Queer literati are abuzz today about the shortlist for the 23rd annual Lambda Literary Awards, which was announced this morning. The premier national award to honor LGBT writers, this year’s shortlist features a bunch of new talent along with well known queer authors. These finalists come from over five hundred nominated titles, the most nominations the organization has ever seen.
It’s no surprise to see Eileen Myles nominated in the category of Lesbian Fiction for her latest book Inferno. Hailed as a poet’s novel, the book follows a New York poet named Eileen Myles (meta, anyone?) through her formative years as a young dyke.
Myles’ fellow nominees included Lucy Jane Bledsoe for her fifth book of adult fiction, Big Bang Symphony, and Canadian author Zoe Whittall’s Holding Still for As Long As Possible, which is up both categories of Lesbian Fiction and Transgender Fiction. Whittall’s novel makes both lists because of its remarkable character Josh, a trans guy EMT who narrates a large portion of the interconnected stories.
Another dual nominee is Catherine Ryan Hyde, who’s YA novel Jumpstart the World is up in both the Transgender Fiction category and the LGBT Children’s/Young Adult category. (She is one of two females nominated out of five authors in that genre). Her novel tells the love story of Elle, a teenage outcast living on her own, and her neighbor Frank, who turns out to be transgender. (Sounds like the mirror novel of Brian Katcher’s Almost Perfect, which won the ALA’s Stonewall Children’s/YA award this year for the story of a boy who falls in love with a transgender girl.)
The Lambdas have only recently begun honoring both Bisexual Fiction and Nonfiction in two separate categories, as well as Transgender Fiction and Nonfiction, instead of one category for each identity. National Book Award winner Patti Smith is nominated for Just Kids in the Bisexual Nonfiction category, along with the popular anthology Dear John, I Love Jane.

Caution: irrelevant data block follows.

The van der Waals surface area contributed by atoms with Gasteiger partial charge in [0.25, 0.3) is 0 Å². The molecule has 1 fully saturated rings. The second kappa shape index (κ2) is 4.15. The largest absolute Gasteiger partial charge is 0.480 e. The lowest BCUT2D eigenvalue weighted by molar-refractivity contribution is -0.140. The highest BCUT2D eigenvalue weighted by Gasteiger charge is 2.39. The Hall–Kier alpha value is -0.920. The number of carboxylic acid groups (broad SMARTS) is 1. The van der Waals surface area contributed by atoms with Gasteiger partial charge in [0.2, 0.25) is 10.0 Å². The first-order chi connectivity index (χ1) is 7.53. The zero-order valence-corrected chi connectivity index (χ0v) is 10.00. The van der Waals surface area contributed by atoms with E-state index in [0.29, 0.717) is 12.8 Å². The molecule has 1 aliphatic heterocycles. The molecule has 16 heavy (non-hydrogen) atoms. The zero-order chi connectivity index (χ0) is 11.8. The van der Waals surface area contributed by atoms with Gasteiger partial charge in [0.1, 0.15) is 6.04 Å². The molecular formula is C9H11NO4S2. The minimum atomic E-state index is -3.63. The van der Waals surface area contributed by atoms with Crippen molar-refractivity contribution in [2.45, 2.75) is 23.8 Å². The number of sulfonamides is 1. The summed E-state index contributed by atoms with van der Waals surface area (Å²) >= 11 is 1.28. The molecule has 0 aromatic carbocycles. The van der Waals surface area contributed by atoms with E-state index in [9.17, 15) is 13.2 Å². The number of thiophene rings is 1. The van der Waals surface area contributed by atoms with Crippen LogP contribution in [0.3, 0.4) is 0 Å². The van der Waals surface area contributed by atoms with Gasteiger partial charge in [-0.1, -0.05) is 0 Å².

In the categories of LGBT Anthology and Transgender Nonfiction, trans lady extraordinaire Kate Bornstein is up for the reissue of her classic book Gender Outlaws, which celebrated its 15th anniversary this year. And out photographer Rebecca Swan’s book of queer portraits, Assume Nothing, is nominated in the same Transgender category.
Ever aware of emerging queer talent, the Lammys feature an award for Lesbian Debut Fiction, given to a first time novelist. This year’s nominees include Michael Sledge, who fictionalized assumed-to-be-queer-but-who-can-really-say poet Elizabeth Bishop’s life in her novel The More I Owe You. Also among the five nominees are Amber Dawn, known for her appearances with the Sex Workers Art Show, and Lois Walden’s coming of age novel One More Stop. There’s a slew of more queer women writers up in other categories, including Lesbian Memoir, Poetry, Erotica, Romance and Mystery.
The Lambdas were the subject of some controversy in recent years, as they revised their policy in 2009 to honor only books by LGBT writers, as opposed to all books of LGBT content. Several authors, including many from the YA community where straight authors like Maureen Johnson and Ellen Wittlinger have written beloved novels with queer characters, cried foul and wondered if the Lambdas were making themselves irrelevant. With the largest pool of out writers’ books being nominated this year, though, the need for an organization which values queer writers for their work seems to be as pertinent as ever.
Winners will be announced at the annual award ceremony in New York on May 26. Who are your picks to win a Lammy this year?